Finally, a spot to place a screw. The security of solid axe placements eased my angst and I quested on up only to find the ice quickly deteriorate again: this was definitely not in the bag. More delicate climbing led me up to another junction in the road. I surveyed my options: the ice I was on flowed left over another steep bulge, appearing wafer thin and incomplete; to my right it looked like a couple of steps onto ledges would gain height more safely. It did but the final ledge landed you in a cramped position beneath an overhanging wall. Over on the left, thin ice dribbled from above. In comparison to what I’d been hoping for it was pathetic! But easier ground looked tantalizingly close. I took time to arrange gear around a loose crack and crawled over. Attaining a standing position instantly forced you out from the bulging rock. I wrapped my hands round a wide crack at the back of the overhang and lay backed out, giving me a limited time to scratch around in the ice for something to use. Nothing... damn! There had to be a way.

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Time spent to-ing and froing, made me think about how long I’d been on the pitch. Come on! I have to do this! We can’t be shut down by something so short. Lean out, step up………….Grrrrrr! I couldn’t commit; not here; nothing felt close to certain, including the gear.

I leant out and looked round the corner from the right end of the ledge, at what I expected to be a blank steep rock wall: “Yes!” A small foot ledge lead right to what appeared to be a short steep crack and another chance of success. I arranged good gear and made steep moves up the crack to reach the ledge. Unfortunately ledges don’t always give you sanctuary until you’re on them! A fact, which was highlighted as I scratched around through the loose snow finding nothing but sloping granite. By the time I finally made it up the rope drag was awful and our “large” alpine rack had all but dissolved into the pitch. I lay-backed up the side of a huge flake and slotted the rope in behind it.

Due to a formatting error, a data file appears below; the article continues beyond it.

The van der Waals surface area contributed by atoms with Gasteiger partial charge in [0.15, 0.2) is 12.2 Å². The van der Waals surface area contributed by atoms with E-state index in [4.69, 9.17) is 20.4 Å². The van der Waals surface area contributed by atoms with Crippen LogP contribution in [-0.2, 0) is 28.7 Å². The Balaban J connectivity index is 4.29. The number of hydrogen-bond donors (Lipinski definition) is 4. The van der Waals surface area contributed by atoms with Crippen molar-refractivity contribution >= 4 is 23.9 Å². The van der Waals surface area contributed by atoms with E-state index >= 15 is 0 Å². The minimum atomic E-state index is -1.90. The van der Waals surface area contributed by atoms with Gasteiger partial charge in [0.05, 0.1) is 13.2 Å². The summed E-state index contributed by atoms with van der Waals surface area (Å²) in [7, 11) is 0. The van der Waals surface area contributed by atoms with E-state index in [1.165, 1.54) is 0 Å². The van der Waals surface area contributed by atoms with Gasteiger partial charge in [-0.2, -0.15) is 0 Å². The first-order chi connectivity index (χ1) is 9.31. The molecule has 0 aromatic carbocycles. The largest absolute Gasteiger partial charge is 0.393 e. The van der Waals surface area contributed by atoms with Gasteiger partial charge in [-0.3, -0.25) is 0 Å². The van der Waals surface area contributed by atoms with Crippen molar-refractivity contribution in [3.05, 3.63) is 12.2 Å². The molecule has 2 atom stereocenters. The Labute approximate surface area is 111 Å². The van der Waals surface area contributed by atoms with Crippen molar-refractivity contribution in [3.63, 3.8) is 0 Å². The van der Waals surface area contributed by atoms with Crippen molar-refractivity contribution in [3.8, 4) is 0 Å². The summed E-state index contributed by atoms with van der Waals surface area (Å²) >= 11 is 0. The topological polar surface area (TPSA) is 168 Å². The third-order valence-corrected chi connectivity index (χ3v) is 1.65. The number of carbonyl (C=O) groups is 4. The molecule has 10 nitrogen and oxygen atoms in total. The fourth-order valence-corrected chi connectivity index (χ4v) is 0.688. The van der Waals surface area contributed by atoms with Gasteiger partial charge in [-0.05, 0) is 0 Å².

“Safe!” What a cheeky pitch!

As with baltic, spindrift-filled belays in Scotland, Dave had been wounded by the freezing cold inactivity. Seeing him arrive still shivering in a huge down jacket at the belay, I didn’t envy the icy cell he’d been lashed to. It was clear that more climbing was required before his cockles were even going to be tepid, so I passed him the rack and pushed him on through.